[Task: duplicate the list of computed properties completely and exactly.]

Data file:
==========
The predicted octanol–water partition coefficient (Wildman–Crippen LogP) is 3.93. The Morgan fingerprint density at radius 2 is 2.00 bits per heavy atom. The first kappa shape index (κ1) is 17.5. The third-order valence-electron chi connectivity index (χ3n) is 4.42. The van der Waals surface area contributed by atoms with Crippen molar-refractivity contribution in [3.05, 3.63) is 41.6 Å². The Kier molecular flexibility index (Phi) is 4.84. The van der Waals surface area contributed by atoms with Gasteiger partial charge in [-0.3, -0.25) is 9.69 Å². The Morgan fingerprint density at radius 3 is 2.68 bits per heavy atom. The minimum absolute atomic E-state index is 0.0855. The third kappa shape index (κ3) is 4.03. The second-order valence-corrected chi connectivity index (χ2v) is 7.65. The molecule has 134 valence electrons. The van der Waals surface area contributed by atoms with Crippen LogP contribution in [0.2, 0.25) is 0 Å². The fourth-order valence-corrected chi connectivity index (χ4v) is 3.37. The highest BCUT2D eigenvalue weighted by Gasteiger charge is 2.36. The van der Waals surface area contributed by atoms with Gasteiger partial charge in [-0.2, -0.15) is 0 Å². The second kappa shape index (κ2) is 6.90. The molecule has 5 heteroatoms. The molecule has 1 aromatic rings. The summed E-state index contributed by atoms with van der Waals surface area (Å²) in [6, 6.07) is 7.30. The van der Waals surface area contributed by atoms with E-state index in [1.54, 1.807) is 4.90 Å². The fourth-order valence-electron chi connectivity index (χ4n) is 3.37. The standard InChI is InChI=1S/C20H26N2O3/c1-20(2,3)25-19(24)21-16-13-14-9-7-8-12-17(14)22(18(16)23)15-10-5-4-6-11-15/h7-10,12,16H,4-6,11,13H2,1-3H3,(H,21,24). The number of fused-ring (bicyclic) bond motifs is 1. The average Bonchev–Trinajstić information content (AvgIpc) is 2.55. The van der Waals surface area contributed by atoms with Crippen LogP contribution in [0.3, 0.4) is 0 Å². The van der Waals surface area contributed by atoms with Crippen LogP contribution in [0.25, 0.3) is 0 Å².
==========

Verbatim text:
The predicted octanol–water partition coefficient (Wildman–Crippen LogP) is 3.93. The Morgan fingerprint density at radius 2 is 2.00 bits per heavy atom. The first kappa shape index (κ1) is 17.5. The third-order valence-electron chi connectivity index (χ3n) is 4.42. The van der Waals surface area contributed by atoms with Crippen molar-refractivity contribution in [3.05, 3.63) is 41.6 Å². The Kier molecular flexibility index (Phi) is 4.84. The van der Waals surface area contributed by atoms with Gasteiger partial charge in [-0.3, -0.25) is 9.69 Å². The Morgan fingerprint density at radius 3 is 2.68 bits per heavy atom. The minimum absolute atomic E-state index is 0.0855. The third kappa shape index (κ3) is 4.03. The second-order valence-corrected chi connectivity index (χ2v) is 7.65. The molecule has 134 valence electrons. The van der Waals surface area contributed by atoms with Crippen LogP contribution in [0.2, 0.25) is 0 Å². The fourth-order valence-corrected chi connectivity index (χ4v) is 3.37. The highest BCUT2D eigenvalue weighted by Gasteiger charge is 2.36. The van der Waals surface area contributed by atoms with Gasteiger partial charge in [-0.2, -0.15) is 0 Å². The second kappa shape index (κ2) is 6.90. The molecule has 5 heteroatoms. The molecule has 1 aromatic rings. The summed E-state index contributed by atoms with van der Waals surface area (Å²) in [6, 6.07) is 7.30. The van der Waals surface area contributed by atoms with E-state index in [1.54, 1.807) is 4.90 Å². The fourth-order valence-electron chi connectivity index (χ4n) is 3.37. The standard InChI is InChI=1S/C20H26N2O3/c1-20(2,3)25-19(24)21-16-13-14-9-7-8-12-17(14)22(18(16)23)15-10-5-4-6-11-15/h7-10,12,16H,4-6,11,13H2,1-3H3,(H,21,24). The number of fused-ring (bicyclic) bond motifs is 1. The average Bonchev–Trinajstić information content (AvgIpc) is 2.55. The van der Waals surface area contributed by atoms with Crippen LogP contribution in [0.3, 0.4) is 0 Å². The van der Waals surface area contributed by atoms with Crippen LogP contribution in [0.25, 0.3) is 0 Å².